Does PostgreSQL support \b?

I'm trying \bAB\b but it doesn't match anything, whereas (\W|^)AB(\W|$) does. These 2 expressions are essentially the same, aren't they?


PostgreSQL uses \m, \M, \y and \Y as word boundaries:

\m   matches only at the beginning of a word
\M   matches only at the end of a word
\y   matches only at the beginning or end of a word
\Y   matches only at a point that is not the beginning or end of a word 

See Regular Expression Constraint Escapes in the manual.

There is also [[:<:]] and [[:>:]], which match the beginning and end of a word. From the manual:

There are two special cases of bracket expressions: the bracket expressions [[:<:]] and [[:>:]] are constraints, matching empty strings at the beginning and end of a word respectively. A word is defined as a sequence of word characters that is neither preceded nor followed by word characters. A word character is an alnum character (as defined by ctype) or an underscore. This is an extension, compatible with but not specified by POSIX 1003.2, and should be used with caution in software intended to be portable to other systems. The constraint escapes described below are usually preferable (they are no more standard, but are certainly easier to type).


A simple example

select * from table_name where column ~* '\yAB\y';

This will match AB ab ab - text text ab text AB text-ab-text text AB text ...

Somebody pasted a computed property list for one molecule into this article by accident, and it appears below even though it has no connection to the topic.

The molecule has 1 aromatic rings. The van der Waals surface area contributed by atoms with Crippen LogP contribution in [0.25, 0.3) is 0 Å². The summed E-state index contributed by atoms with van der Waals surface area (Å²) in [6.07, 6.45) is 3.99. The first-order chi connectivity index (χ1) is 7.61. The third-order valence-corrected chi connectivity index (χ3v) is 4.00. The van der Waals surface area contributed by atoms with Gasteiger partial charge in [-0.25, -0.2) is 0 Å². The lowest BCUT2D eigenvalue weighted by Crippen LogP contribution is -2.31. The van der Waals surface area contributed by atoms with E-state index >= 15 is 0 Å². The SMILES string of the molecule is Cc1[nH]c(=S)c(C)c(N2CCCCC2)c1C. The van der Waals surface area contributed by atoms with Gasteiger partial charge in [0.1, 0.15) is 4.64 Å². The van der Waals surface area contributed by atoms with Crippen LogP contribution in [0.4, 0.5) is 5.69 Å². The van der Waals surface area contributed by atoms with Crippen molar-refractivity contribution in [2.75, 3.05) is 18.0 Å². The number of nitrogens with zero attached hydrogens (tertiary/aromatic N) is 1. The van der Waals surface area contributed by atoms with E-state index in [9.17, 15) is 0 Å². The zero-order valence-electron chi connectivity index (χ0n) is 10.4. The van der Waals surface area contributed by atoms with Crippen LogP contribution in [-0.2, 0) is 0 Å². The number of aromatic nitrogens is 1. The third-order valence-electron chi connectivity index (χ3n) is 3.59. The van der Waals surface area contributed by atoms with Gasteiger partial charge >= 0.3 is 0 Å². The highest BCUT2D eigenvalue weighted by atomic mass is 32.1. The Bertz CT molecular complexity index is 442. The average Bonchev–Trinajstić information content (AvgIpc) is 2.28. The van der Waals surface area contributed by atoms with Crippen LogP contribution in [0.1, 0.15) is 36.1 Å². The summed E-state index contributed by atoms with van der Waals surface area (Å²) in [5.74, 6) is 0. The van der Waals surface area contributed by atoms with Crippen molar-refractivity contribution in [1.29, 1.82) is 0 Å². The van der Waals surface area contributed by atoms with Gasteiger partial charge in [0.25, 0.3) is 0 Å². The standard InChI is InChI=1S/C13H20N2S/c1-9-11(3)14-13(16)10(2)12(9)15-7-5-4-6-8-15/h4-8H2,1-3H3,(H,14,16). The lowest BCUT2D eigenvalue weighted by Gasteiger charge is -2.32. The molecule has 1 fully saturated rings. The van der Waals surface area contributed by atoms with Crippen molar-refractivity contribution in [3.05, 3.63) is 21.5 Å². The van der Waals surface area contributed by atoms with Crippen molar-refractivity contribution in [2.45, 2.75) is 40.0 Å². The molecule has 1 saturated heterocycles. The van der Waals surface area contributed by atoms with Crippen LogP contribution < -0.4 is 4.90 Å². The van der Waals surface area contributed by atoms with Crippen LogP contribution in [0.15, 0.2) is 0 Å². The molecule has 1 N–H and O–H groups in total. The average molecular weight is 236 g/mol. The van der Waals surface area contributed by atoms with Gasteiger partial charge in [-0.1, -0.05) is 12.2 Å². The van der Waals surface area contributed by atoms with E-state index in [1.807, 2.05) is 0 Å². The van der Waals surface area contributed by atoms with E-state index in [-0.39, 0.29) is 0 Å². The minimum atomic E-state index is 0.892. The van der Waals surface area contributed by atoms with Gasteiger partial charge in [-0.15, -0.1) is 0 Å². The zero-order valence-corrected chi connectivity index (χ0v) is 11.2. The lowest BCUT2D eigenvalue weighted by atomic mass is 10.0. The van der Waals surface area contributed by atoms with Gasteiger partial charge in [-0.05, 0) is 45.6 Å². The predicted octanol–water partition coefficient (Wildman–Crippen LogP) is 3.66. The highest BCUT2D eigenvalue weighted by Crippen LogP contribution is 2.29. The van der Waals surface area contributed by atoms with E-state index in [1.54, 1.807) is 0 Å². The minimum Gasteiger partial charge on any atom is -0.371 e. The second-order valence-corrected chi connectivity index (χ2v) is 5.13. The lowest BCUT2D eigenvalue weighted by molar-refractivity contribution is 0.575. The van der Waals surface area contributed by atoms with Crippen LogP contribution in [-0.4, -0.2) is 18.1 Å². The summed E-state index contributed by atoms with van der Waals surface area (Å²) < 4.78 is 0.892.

But you have to use:

select * from sometable where name ~* '\\yAB\\y';

in case you have standard_conforming_strings flag set to OFF. Note the double slashes.
You can set it manually :

set standard_conforming_strings=on;

Then :select * from table_name where column ~* '\yAB\y'; should work.

  • 3
    I use postgres 9.3.10 and value ~* '\yAB\y' works just fine. Is your note 9.2-specific? Feb 7 '16 at 15:09
  • Ditto, re: postgres 10.2: ... where synonyms ~* '\ya1b\y'; works; the double-backslashed version '\\ya1b\\y' does not work. May 7 '18 at 18:58

Exact word search in text:

I was facing following problem.

I wanted to search all contacts which has 'cto' as exact word in titles, but in results was getting results with title having 'director' in it, I was using following query

select * from contacts where title ilike '%cto%';

I also tried with whitspaces around wildcard as '% cto %', it was getting matched with text which contains ' cto ', got results like 'vp, cto and manger', but not results with exact title as 'cto'.

I wanted both 'vp, cto and manger' and 'cto' in results, but not 'director' in results

Following worked for me

select * from contacts where title ~* '\\ycto\\y';

~   Matches regular expression, case sensitive
~*  Matches regular expression, case insensitive    
  • 1
    When you match phrase ILIKE '% cto %, you just need to add spaces around phrase: ' ' || phrase || ' ' ILIKE '% cto %'. This will works for title as 'cto'. Thank you, because your idea helps me to found this solution: stackoverflow.com/questions/18080104/… Nov 5 '17 at 10:08

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